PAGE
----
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  • Author: Paola Subacchi
  • Publication Date: 11-2016
  • Content Type: Book
  • Institution: Columbia University Press
  • Abstract: Many of the world's major economies boast dominant international currencies. Not so for China. Its renminbi has lagged far behind the pound, the euro, and the dollar in global circulation—and for good reason. China has long privileged economic policies that have fueled development at the expense of the renminbi's growth, and it has become clear that the underpowered currency is threatening China's future. The nation's leaders now face the daunting task of strengthening the currency without losing control of the nation's economy or risking total collapse. How are they approaching this challenge? In The People's Money, Paola Subacchi introduces readers to China's monetary system, mapping its evolution over the past century and, particularly, its transformation since Deng Xiaoping took power in 1978. Subacchi revisits the policies that fostered the country's economic rise while at the same time purposefully creating a currency of little use beyond China's borders. She shows the key to understanding China's economic predicament lies in past and future strategies for the renminbi. The financial turbulence following the global crisis of 2008, coupled with China's ambitions as a global creditor and chief economic power, has forced the nation to reckon with the limited international circulation of the renminbi. Increasing the currency's reach will play a major role in securing China's future.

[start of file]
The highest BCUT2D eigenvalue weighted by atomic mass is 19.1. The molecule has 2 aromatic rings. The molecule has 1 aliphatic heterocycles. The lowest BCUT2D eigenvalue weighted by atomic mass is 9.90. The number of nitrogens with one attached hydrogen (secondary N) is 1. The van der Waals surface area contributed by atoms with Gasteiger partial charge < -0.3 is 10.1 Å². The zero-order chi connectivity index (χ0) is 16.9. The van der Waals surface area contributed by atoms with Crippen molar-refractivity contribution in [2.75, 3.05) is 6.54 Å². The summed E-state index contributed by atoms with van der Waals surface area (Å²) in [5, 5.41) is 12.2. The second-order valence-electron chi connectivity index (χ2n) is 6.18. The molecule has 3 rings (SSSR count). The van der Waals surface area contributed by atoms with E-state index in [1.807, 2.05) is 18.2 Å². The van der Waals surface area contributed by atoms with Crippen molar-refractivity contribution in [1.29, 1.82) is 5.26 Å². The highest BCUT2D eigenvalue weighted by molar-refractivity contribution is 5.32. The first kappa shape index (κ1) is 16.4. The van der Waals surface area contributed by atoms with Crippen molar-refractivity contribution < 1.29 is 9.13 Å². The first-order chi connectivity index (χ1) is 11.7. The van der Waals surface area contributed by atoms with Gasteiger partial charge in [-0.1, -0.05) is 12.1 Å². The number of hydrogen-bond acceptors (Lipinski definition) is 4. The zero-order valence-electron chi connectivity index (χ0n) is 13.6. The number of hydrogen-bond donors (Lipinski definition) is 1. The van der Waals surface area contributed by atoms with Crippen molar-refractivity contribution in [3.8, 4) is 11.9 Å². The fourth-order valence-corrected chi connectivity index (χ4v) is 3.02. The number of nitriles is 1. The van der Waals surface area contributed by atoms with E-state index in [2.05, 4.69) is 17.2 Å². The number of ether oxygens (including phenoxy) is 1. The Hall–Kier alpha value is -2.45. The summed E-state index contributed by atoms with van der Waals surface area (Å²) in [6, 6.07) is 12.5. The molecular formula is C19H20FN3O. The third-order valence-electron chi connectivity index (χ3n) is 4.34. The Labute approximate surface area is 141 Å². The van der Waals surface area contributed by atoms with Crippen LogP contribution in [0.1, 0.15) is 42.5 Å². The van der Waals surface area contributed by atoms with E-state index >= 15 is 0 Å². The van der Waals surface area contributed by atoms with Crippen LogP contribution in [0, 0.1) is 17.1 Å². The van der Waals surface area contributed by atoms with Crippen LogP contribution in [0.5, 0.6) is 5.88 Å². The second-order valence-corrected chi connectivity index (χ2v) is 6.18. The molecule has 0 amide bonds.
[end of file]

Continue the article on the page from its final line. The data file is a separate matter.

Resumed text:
• Topic: International Trade and Finance, Monetary Policy
  • Political Geography: China, Global Focus, Global Markets
  • Publication Identifier: 9780231543262
  • Publication Identifier Type: ISBN
  • Author: Jennifer L. Erickson
  • Publication Date: 05-2015
  • Content Type: Book
  • Institution: Columbia University Press
  • Abstract: The United Nations's groundbreaking Arms Trade Treaty (ATT), which went into effect in 2014, sets legally binding standards to regulate global arms exports and reflects the growing concerns toward the significant role that small and major conventional arms play in perpetuating human rights violations, conflict, and societal instability worldwide. Many countries that once staunchly opposed shared export controls and their perceived threat to political and economic autonomy are now beginning to embrace numerous agreements, such as the ATT and the EU Code of Conduct. Jennifer L. Erickson explores the reasons top arms-exporting democracies have put aside past sovereignty, security, and economic worries in favor of humanitarian arms transfer controls, and she follows the early effects of this about-face on export practice. She begins with a brief history of failed arms export control initiatives and then tracks arms transfer trends over time. Pinpointing the normative shifts in the 1990s that put humanitarian arms control on the table, she reveals that these states committed to these policies out of concern for their international reputations. She also highlights how arms trade scandals threaten domestic reputations and thus help improve compliance. Using statistical data and interviews conducted in France, Germany, Belgium, the United Kingdom, and the United States, Erickson challenges existing IR theories of state behavior while providing insight into the role of reputation as a social mechanism and the importance of government transparency and accountability in generating compliance with new norms and rules.
  • Topic: Arms Control and Proliferation, Human Rights, International Trade and Finance, Treaties and Agreements, Weapons of Mass Destruction
  • Political Geography: Global Focus
  • Publication Identifier: 9780231170963
  • Publication Identifier Type: ISBN